Complicating matters, leaks are appently  difficult to detect. And when tar sands oil does spill, it’s more difficult to clean up than conventional crude because it immediately sinks to the bottom of the waterway. People and wildlife coming into contact with tar sands oil are exposed to toxic chemicals, and rivers and wetland environments are at particular risk from a spill. (For evidence, note the 2010 tar sands oil spill in Kalamazoo River, Michigan, a disaster that cost Enbridge more than a billion dollars in cleanup fees and took six years to settle in court. Tar sands oil apparently isn’t your average crude.  Keystone XL would have crossed agriculturally important and environmentally sensitive areas, including hundreds of rivers, streams, aquifers, and water bodies. One was Nebraska’s Ogallala Aquifer, which provides drinking water for millions as well as 30 percent of America’s irrigation water. A spill would have been devastating to the farms, ranches, and communities that depend on these crucial ecosystems. I can't see how this was worth the risk.

    1. Credence2 profile image78
      Credence2posted 12 months agoin reply to this

      "I can't see how this was worth the risk."

      It is not, conservatives are all for development as long as the environmental degredation outcome is not in their backyards.  "Indian Country" had been hit hard as the Government did not see fit to discuss anything with them, prior. As a result, the Department of Interior has been sued. The "forked tongue" thing never really goes away.

      Thurston Howell cAn only be interested in lining his own pocket at the expense of everbody else. Biden was correct in calling it off.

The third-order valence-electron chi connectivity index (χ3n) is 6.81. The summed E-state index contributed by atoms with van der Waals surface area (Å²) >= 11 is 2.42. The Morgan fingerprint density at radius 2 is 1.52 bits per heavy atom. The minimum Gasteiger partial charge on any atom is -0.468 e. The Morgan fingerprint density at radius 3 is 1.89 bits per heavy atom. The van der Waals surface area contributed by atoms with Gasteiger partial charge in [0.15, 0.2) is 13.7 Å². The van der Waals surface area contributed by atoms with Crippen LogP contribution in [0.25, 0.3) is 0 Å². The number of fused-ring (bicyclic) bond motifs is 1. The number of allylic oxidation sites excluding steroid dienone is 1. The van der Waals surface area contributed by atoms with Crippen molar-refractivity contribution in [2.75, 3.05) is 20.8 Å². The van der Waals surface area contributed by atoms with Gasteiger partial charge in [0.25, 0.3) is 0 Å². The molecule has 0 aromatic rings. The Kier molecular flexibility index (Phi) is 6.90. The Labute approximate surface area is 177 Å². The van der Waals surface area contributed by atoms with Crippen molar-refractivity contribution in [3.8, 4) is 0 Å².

2. GA Anderson profile image91
      GA Andersonposted 12 months agoin reply to this

      This pipeline thing caught my interest again. So I browsed a bit.

      I think some might find much to argue with in your comment, but based on what I looked at I think you described the gist of one perspective. But I also think there is more that should be mentioned.

      On this particular pipeline, I am tending to think it isn't a great idea, but I am not married to that position. That's why I think more should be mentioned.

      One example might be the statements about the dangers of this oil's corrosiveness. It appears those basic statements are true, it is more corrosive. However, different sources—at least a couple we might consider as semi-reliable—have made the claim that none of the spills, such as your listing, (it seems familiar like it came from one source), have been caused by the oil's corrosiveness.  And if the counterclaim is true; that the leaks were caused by malfunctions, breaks, and faulty valves, etc., then how much credibility do the other claims lose by being tied to such misleading settings?

      If one really wants a mystery to solve, try to find out how many jobs were lost, or would have been created. I have stumbled across numbers from 2000 to 42,000, and from temporary or part-time to well-paying and permanent.

      I am not interested enough to go down that rabbit hole.